With the value of major cryptocurrencies surging in recent months, knowing how to keep private keys safe has never been more important.
We’ve all seen the horror stories that arise when all-important recovery seeds are lost, destroyed or inaccessible — or worse, stolen by a malicious actor. The consequences can be devastating, with life savings lost in the blink of an eye.
But Trezor says it doesn’t have to be this way, and has come up with a novel way of protecting crypto for years to come… with safeguards in place that reduce the likelihood of security being compromised by a hacker.
How Shamir Backup works
Shamir Backup splits a seed into multiple parts known as recovery shares — kind of like the Horcruxes seen in the Harry Potter series.
Users can create up to 16 recovery shares — and each of them offer sequences of 20 words. From there, they need to decide how many recovery shares will need to be combined in order to unlock access to crypto.
For example, one user may require two of their three recovery shares to be brought together to generate their keys. Another may choose to exceed the threshold of three of five recovery shares, while someone else may require five of eight. The only important thing to remember is that wallets are unrecoverable if the required threshold cannot be met.
Trezor says this approach eliminates a single point of failure — and crucially, funds can still be retrieved if some of these recovery shares go missing. Users have the freedom to distribute these shares in a range of safe places — such as with lawyers and loved ones, or in safes and storage facilities.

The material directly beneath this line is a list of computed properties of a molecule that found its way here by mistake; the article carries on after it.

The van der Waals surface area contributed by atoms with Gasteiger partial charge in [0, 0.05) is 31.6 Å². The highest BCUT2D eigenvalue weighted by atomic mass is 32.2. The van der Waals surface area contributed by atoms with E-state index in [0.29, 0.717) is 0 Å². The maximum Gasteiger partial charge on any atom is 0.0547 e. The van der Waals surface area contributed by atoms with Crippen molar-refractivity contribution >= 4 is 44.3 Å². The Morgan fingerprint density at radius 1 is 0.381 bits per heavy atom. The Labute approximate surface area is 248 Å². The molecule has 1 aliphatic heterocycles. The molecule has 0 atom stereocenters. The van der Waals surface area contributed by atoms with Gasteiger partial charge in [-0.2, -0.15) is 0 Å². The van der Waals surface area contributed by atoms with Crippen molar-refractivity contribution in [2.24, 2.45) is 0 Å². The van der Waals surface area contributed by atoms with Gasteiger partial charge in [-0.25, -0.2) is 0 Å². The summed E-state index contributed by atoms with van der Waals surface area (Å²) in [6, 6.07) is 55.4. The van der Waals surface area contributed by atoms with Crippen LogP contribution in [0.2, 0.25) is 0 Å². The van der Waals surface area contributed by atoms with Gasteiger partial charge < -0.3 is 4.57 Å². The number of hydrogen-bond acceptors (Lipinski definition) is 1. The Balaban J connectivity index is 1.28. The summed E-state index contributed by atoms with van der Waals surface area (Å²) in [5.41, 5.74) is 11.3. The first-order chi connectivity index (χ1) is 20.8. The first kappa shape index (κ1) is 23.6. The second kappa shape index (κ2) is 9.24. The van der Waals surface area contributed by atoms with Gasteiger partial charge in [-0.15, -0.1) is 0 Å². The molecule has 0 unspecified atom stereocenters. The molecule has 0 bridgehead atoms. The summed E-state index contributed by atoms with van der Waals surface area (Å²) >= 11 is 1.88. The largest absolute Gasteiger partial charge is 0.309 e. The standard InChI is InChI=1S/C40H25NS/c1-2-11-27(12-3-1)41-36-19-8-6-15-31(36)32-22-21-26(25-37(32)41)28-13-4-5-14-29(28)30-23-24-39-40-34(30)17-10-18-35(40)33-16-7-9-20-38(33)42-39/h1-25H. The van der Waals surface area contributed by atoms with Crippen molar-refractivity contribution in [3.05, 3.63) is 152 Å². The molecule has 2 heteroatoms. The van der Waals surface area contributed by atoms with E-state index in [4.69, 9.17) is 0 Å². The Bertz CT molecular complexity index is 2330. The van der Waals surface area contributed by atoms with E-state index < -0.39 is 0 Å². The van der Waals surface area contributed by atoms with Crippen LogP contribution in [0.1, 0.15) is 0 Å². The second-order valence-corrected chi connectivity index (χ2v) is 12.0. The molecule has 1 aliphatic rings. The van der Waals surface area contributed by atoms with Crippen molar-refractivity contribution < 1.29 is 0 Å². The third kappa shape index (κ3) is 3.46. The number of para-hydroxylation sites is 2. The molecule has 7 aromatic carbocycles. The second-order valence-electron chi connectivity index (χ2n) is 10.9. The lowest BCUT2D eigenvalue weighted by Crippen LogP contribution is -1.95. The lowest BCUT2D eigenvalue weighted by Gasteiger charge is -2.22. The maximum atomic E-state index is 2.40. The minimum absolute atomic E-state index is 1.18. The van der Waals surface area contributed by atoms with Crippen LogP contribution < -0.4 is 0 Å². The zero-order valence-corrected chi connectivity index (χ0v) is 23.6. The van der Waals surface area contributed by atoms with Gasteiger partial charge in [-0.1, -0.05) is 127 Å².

Even if a malicious actor manages to obtain one recovery share, they won’t be able to steal anything because they lack the threshold to generate the keys. This also eliminates the risk of a trusted individual taking it upon themselves to access the crypto.
A compelling advantage of Shamir Backup lies in how it could enable crypto investors to have an inheritance plan for when they die. The location of recovery shares could be disclosed in a will, ensuring digital assets can be passed on to their next of kin.
Better than a single seed
Trezor says Shamir Backup offers a number of perks compared with a single recovery seed backup that extend beyond those listed above. It’s based on a cryptographic algorithm that was created by Adi Shamir.
Crucially, its approach uses a different wordlist to BIP-39 recovery seeds. Recovery shares are also much likely to be longer than single backups, which tend to only be 12, 18 or 24 words long.
Even knowing just a few words from a traditional 12-word seed phrase makes it possible to brute-force attack the rest — and according to Trezor, this is why splitting one 24-word seed into multiple pieces can be so dangerous.
Shamir Backup is currently an exclusive feature for the Trezor Model T, a hardware wallet that supports more than 1,000 coins… including household names such as Bitcoin, Ethereum and Litecoin.
The resilient device can operate in temperatures ranging from -20°C to +60°C, comes equipped with a bright color LCD, and can hook up to mobile phones and computers through USB-C connectivity.
As early Bitcoin adopters count the cost of losing their private keys — with hard drives languishing in landfills and programmers struggling to remember the password to disks storing crypto worth hundreds of millions of dollars — Shamir Backup could be the silver bullet that enables investors to protect their crypto for generations to come.
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